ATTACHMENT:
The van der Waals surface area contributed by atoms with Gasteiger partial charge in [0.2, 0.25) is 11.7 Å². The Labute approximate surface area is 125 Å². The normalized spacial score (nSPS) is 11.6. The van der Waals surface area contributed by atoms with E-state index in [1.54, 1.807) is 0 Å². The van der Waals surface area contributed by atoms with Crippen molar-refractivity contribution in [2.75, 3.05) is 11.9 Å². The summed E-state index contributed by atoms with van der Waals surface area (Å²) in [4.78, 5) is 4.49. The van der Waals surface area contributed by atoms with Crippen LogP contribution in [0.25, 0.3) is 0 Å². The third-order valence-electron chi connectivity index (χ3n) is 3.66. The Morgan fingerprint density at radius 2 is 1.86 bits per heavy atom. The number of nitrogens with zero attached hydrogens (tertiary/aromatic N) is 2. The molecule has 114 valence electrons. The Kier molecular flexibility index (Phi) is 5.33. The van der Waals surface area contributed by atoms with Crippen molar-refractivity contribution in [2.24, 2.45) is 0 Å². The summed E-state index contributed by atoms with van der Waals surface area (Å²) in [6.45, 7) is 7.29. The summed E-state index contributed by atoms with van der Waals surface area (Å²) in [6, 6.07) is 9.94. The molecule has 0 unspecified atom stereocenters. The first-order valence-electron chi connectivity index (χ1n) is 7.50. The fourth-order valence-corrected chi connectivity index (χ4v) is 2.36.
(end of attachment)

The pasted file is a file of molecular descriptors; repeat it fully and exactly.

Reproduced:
The van der Waals surface area contributed by atoms with Gasteiger partial charge in [0.2, 0.25) is 11.7 Å². The Labute approximate surface area is 125 Å². The normalized spacial score (nSPS) is 11.6. The van der Waals surface area contributed by atoms with E-state index in [1.54, 1.807) is 0 Å². The van der Waals surface area contributed by atoms with Crippen molar-refractivity contribution in [2.75, 3.05) is 11.9 Å². The summed E-state index contributed by atoms with van der Waals surface area (Å²) in [4.78, 5) is 4.49. The van der Waals surface area contributed by atoms with Crippen LogP contribution in [0.25, 0.3) is 0 Å². The third-order valence-electron chi connectivity index (χ3n) is 3.66. The Morgan fingerprint density at radius 2 is 1.86 bits per heavy atom. The number of nitrogens with zero attached hydrogens (tertiary/aromatic N) is 2. The molecule has 114 valence electrons. The Kier molecular flexibility index (Phi) is 5.33. The van der Waals surface area contributed by atoms with Crippen molar-refractivity contribution in [2.24, 2.45) is 0 Å². The summed E-state index contributed by atoms with van der Waals surface area (Å²) in [6.45, 7) is 7.29. The summed E-state index contributed by atoms with van der Waals surface area (Å²) in [6, 6.07) is 9.94. The molecule has 0 unspecified atom stereocenters. The first-order valence-electron chi connectivity index (χ1n) is 7.50. The fourth-order valence-corrected chi connectivity index (χ4v) is 2.36.